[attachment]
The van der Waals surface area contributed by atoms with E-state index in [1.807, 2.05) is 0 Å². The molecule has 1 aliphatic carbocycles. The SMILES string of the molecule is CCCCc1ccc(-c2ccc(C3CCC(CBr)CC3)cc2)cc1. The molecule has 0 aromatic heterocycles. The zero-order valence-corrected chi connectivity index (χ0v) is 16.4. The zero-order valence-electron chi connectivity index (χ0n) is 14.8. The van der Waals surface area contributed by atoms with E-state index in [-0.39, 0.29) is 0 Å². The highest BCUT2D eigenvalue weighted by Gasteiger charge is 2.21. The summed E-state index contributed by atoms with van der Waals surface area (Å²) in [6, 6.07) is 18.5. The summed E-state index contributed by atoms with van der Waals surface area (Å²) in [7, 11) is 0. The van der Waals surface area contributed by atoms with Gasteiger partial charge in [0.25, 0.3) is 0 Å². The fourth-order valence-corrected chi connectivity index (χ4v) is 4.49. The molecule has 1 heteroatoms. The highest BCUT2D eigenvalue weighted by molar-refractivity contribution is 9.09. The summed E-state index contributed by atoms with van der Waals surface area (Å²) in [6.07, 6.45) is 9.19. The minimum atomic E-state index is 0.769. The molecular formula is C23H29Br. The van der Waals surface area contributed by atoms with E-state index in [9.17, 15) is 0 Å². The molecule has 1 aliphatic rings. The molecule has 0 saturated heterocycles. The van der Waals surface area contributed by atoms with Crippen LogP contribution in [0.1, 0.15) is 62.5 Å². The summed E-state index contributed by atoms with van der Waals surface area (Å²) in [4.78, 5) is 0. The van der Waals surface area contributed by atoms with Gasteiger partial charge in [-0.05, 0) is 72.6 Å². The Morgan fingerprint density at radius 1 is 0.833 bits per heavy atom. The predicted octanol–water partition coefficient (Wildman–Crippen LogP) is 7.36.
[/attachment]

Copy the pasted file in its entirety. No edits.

The van der Waals surface area contributed by atoms with E-state index in [1.807, 2.05) is 0 Å². The molecule has 1 aliphatic carbocycles. The SMILES string of the molecule is CCCCc1ccc(-c2ccc(C3CCC(CBr)CC3)cc2)cc1. The molecule has 0 aromatic heterocycles. The zero-order valence-corrected chi connectivity index (χ0v) is 16.4. The zero-order valence-electron chi connectivity index (χ0n) is 14.8. The van der Waals surface area contributed by atoms with E-state index in [-0.39, 0.29) is 0 Å². The highest BCUT2D eigenvalue weighted by Gasteiger charge is 2.21. The summed E-state index contributed by atoms with van der Waals surface area (Å²) in [6, 6.07) is 18.5. The summed E-state index contributed by atoms with van der Waals surface area (Å²) in [7, 11) is 0. The van der Waals surface area contributed by atoms with Gasteiger partial charge in [0.25, 0.3) is 0 Å². The fourth-order valence-corrected chi connectivity index (χ4v) is 4.49. The molecule has 1 heteroatoms. The highest BCUT2D eigenvalue weighted by molar-refractivity contribution is 9.09. The summed E-state index contributed by atoms with van der Waals surface area (Å²) in [6.07, 6.45) is 9.19. The minimum atomic E-state index is 0.769. The molecular formula is C23H29Br. The van der Waals surface area contributed by atoms with E-state index in [9.17, 15) is 0 Å². The molecule has 1 aliphatic rings. The molecule has 0 saturated heterocycles. The van der Waals surface area contributed by atoms with Crippen LogP contribution in [0.1, 0.15) is 62.5 Å². The summed E-state index contributed by atoms with van der Waals surface area (Å²) in [4.78, 5) is 0. The van der Waals surface area contributed by atoms with Gasteiger partial charge in [-0.05, 0) is 72.6 Å². The Morgan fingerprint density at radius 1 is 0.833 bits per heavy atom. The predicted octanol–water partition coefficient (Wildman–Crippen LogP) is 7.36.